If you’re looking for a story that talks about the “quarterback battle” between Devin Gardner and Shane Morris of the Michigan football team, look elsewhere. Starting with the opener against Appalachian State University, Gardner will be the Wolverines’ primary signal-caller, barring injuries. Those suggesting a guy who has played one collegiate game should start over a fifth-year senior that at times literally carried the Michigan offense on his back are crazy.
There are a few other positions that remain in question as the Wolverines look forward to the start of the 2014 football season.
It is no secret that Michigan struggled to run the ball effectively last year. This wasn’t a result of a lack of talent in the backfield, as Michigan boasts a few powerful backs. Among the candidates to run the ball, sophomores Derrick Green and De’Veon Smith appear to be the front-runners. The duo shared the load of carries behind primary starter Fitzgerald Toussaint a season ago, so it should be interesting to see how things shake out this year.
Derrick Green entered Ann Arbor as the top-rated running back in that year’s recruiting class. He didn’t quite live up to the hype in year one on campus, as Michigan’s entire rushing offense was held to a minimum. Green was the Wolverines third-leading rusher, where he carried the ball 83 times for 270 yards and a pair of scores. His 3.3 yards per carry isn’t exactly what Michigan was hoping for out of the 225-pounder.
Green had a breakout game against Northwestern, where he led the team with 19 carries and 79 yards. A lot will be expected of Green in 2014 as his role should be a much bigger one than a year ago.
De’Veon Smith had seven carries for 12 yards in the opener last year against Central Michigan. He didn’t get another carry in the next eight games for the Wolverines. Smith also ran the ball effectively against Northwestern, averaging 5.1 yards per carry. His biggest game came against rival Ohio State, where he ran the ball seven times for 57 yards, including a 38-yard scamper.
The duo of Green and Smith give Michigan a couple of big-bodied backs that could provide a much-needed punch in an offense that lacked an effective running game a year ago. Much of this lack of production running the ball could also be attributed to the offensive line play, but there is still room for improvement in the backfield.
The Wolverines have a lot to replace at this position following the graduation of Jeremy Gallon. Gallon accounted for 42% of Michigan’s receiving yards last season. Returners Devin Funchess and Jehu Chesson will be two of the primary targets early on for Gardner. However, Michigan could get some production from some new faces this season, and they will need it.
Amara Darboh missed all of 2013 with a foot injury and was believed to start in his first year in Ann Arbor. He will be back and healthy, so it will be good to see how the redshirt sophomore can do this season.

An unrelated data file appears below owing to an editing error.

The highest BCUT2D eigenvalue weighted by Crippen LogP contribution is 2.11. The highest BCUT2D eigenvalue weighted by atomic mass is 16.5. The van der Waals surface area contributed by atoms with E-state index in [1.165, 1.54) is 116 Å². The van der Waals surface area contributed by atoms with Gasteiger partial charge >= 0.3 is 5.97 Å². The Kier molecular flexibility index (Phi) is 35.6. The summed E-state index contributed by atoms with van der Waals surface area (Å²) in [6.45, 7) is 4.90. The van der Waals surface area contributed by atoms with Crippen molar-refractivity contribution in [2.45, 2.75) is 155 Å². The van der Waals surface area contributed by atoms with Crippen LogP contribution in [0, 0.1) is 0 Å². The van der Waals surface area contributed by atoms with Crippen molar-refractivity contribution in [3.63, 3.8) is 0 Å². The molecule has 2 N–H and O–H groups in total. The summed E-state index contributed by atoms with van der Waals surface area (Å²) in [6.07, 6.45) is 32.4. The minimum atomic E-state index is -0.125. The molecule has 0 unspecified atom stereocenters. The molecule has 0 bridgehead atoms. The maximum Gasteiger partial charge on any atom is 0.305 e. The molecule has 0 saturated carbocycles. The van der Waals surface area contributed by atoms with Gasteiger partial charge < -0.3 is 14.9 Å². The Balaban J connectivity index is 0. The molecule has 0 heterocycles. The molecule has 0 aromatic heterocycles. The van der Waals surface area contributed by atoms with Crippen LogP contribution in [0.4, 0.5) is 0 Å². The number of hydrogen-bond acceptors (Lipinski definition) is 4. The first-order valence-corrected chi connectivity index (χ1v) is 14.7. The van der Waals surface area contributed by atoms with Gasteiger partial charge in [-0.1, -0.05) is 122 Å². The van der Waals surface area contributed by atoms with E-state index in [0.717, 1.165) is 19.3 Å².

Incoming freshmen Drake Harris and Freddy Canteen will be looked to catch some passes in their first year at Michigan. Harris missed all of his senior season at Grand Rapids Christian High School, so the Wolverines are hopeful he can be ready to go by the opener on August 30. Canteen has already impressed so far in spring practice and is rumored to be the fastest player on this young Michigan team. He could play a role as a slot receiver early on this season.
Other guys that could see time are speedster Dennis Norfleet, Csont’e York and Da’Mario Jones.
The Michigan defense was inconsistent last year, and the young secondary struggled at times against some less-than-spectacular opponents. More will be expected of them this year as everyone will have a year of experience under their belts.
Blake Countess and Raymon Taylor should be the two primary corners for Michigan this year, but there are other guys that could mix in at the other secondary positions. Dymonte Thomas, a second-year safety could finally make his splash in the Wolverines defense. He started last season with a bang when he blocked a punt, but he should see more time defensively this season. Delonte Hollowell, Jarrod Wilson, Channing Stribling and Jourdan Lewis all saw time last year, but each of them had their share of troubles.
Arguably one of the best players in the 2014 recruiting class is Jabrill Peppers. Peppers is expected to make a nearly instant impact, potentially on both sides of the ball for the Wolverines. He might not start right away, but the freshman safety should see time early in the season for Michigan.
This year’s Michigan football team will be young once again and expectations (like always) will be high. Coming off a disappointing 7-6 season, the Wolverines are looking to rebound in the face of a tough Big Ten schedule that features road games against rivals Michigan State and Ohio State. It should be an interesting and hopefully fun season for Michigan this year.
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